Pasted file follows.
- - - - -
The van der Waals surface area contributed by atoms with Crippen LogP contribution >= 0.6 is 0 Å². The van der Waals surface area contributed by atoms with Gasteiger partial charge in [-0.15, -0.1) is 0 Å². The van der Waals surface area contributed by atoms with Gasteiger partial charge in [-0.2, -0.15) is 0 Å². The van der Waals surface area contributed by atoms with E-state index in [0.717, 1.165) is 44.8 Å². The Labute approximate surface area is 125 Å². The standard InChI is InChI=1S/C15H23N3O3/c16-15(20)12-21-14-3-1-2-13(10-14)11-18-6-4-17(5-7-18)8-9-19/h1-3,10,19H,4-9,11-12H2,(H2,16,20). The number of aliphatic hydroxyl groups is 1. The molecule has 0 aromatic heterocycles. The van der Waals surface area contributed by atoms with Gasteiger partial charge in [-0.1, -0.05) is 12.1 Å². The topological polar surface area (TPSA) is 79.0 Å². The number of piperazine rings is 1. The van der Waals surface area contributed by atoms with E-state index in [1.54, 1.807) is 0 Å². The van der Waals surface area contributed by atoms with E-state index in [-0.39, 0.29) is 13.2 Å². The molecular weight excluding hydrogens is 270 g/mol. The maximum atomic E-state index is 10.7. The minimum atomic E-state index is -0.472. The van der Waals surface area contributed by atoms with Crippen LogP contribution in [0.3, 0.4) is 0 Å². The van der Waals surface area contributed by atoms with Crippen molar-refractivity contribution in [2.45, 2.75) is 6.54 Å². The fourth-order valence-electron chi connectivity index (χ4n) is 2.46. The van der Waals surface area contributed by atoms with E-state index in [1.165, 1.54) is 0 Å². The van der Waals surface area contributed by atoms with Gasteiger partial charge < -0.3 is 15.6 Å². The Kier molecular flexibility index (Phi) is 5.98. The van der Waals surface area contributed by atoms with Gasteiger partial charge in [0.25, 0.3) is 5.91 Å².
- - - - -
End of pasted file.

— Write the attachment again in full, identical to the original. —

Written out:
The van der Waals surface area contributed by atoms with Crippen LogP contribution >= 0.6 is 0 Å². The van der Waals surface area contributed by atoms with Gasteiger partial charge in [-0.15, -0.1) is 0 Å². The van der Waals surface area contributed by atoms with Gasteiger partial charge in [-0.2, -0.15) is 0 Å². The van der Waals surface area contributed by atoms with E-state index in [0.717, 1.165) is 44.8 Å². The Labute approximate surface area is 125 Å². The standard InChI is InChI=1S/C15H23N3O3/c16-15(20)12-21-14-3-1-2-13(10-14)11-18-6-4-17(5-7-18)8-9-19/h1-3,10,19H,4-9,11-12H2,(H2,16,20). The number of aliphatic hydroxyl groups is 1. The molecule has 0 aromatic heterocycles. The van der Waals surface area contributed by atoms with Gasteiger partial charge in [-0.1, -0.05) is 12.1 Å². The topological polar surface area (TPSA) is 79.0 Å². The number of piperazine rings is 1. The van der Waals surface area contributed by atoms with E-state index in [1.54, 1.807) is 0 Å². The van der Waals surface area contributed by atoms with E-state index in [-0.39, 0.29) is 13.2 Å². The molecular weight excluding hydrogens is 270 g/mol. The maximum atomic E-state index is 10.7. The minimum atomic E-state index is -0.472. The van der Waals surface area contributed by atoms with Crippen LogP contribution in [0.3, 0.4) is 0 Å². The van der Waals surface area contributed by atoms with Crippen molar-refractivity contribution in [2.45, 2.75) is 6.54 Å². The fourth-order valence-electron chi connectivity index (χ4n) is 2.46. The van der Waals surface area contributed by atoms with E-state index in [1.165, 1.54) is 0 Å². The van der Waals surface area contributed by atoms with Gasteiger partial charge < -0.3 is 15.6 Å². The Kier molecular flexibility index (Phi) is 5.98. The van der Waals surface area contributed by atoms with Gasteiger partial charge in [0.25, 0.3) is 5.91 Å².